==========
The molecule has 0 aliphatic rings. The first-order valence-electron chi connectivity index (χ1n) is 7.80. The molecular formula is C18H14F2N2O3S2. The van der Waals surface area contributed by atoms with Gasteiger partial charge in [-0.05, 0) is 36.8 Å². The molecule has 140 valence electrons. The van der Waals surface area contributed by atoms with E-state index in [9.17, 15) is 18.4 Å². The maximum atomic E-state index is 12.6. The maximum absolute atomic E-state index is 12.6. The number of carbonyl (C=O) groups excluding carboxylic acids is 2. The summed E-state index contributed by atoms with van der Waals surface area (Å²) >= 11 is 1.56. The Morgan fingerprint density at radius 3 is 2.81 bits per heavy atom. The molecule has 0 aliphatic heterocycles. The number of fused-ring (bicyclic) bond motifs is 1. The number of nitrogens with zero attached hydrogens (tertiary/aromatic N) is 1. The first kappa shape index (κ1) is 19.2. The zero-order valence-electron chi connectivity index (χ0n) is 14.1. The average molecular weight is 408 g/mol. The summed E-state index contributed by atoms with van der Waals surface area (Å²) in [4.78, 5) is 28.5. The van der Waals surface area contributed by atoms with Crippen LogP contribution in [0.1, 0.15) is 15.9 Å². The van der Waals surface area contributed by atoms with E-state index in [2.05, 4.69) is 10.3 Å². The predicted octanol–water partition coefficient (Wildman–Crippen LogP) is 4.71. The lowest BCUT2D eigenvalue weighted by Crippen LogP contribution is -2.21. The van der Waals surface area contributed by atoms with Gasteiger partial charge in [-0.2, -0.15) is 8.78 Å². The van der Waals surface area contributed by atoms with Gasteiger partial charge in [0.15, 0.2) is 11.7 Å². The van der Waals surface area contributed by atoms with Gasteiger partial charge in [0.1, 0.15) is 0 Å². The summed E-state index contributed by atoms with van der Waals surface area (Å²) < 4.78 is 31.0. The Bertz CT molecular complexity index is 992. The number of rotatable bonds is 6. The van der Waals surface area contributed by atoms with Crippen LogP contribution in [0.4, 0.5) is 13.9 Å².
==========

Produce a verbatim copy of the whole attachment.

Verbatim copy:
The molecule has 0 aliphatic rings. The first-order valence-electron chi connectivity index (χ1n) is 7.80. The molecular formula is C18H14F2N2O3S2. The van der Waals surface area contributed by atoms with Gasteiger partial charge in [-0.05, 0) is 36.8 Å². The molecule has 140 valence electrons. The van der Waals surface area contributed by atoms with E-state index in [9.17, 15) is 18.4 Å². The maximum atomic E-state index is 12.6. The maximum absolute atomic E-state index is 12.6. The number of carbonyl (C=O) groups excluding carboxylic acids is 2. The summed E-state index contributed by atoms with van der Waals surface area (Å²) >= 11 is 1.56. The Morgan fingerprint density at radius 3 is 2.81 bits per heavy atom. The molecule has 0 aliphatic heterocycles. The number of fused-ring (bicyclic) bond motifs is 1. The number of nitrogens with zero attached hydrogens (tertiary/aromatic N) is 1. The first kappa shape index (κ1) is 19.2. The zero-order valence-electron chi connectivity index (χ0n) is 14.1. The average molecular weight is 408 g/mol. The summed E-state index contributed by atoms with van der Waals surface area (Å²) in [4.78, 5) is 28.5. The van der Waals surface area contributed by atoms with Crippen LogP contribution in [0.1, 0.15) is 15.9 Å². The van der Waals surface area contributed by atoms with E-state index in [2.05, 4.69) is 10.3 Å². The predicted octanol–water partition coefficient (Wildman–Crippen LogP) is 4.71. The lowest BCUT2D eigenvalue weighted by Crippen LogP contribution is -2.21. The van der Waals surface area contributed by atoms with Gasteiger partial charge in [-0.2, -0.15) is 8.78 Å². The van der Waals surface area contributed by atoms with Gasteiger partial charge in [0.15, 0.2) is 11.7 Å². The van der Waals surface area contributed by atoms with Gasteiger partial charge in [0.1, 0.15) is 0 Å². The summed E-state index contributed by atoms with van der Waals surface area (Å²) < 4.78 is 31.0. The Bertz CT molecular complexity index is 992. The number of rotatable bonds is 6. The van der Waals surface area contributed by atoms with Crippen LogP contribution in [0.4, 0.5) is 13.9 Å².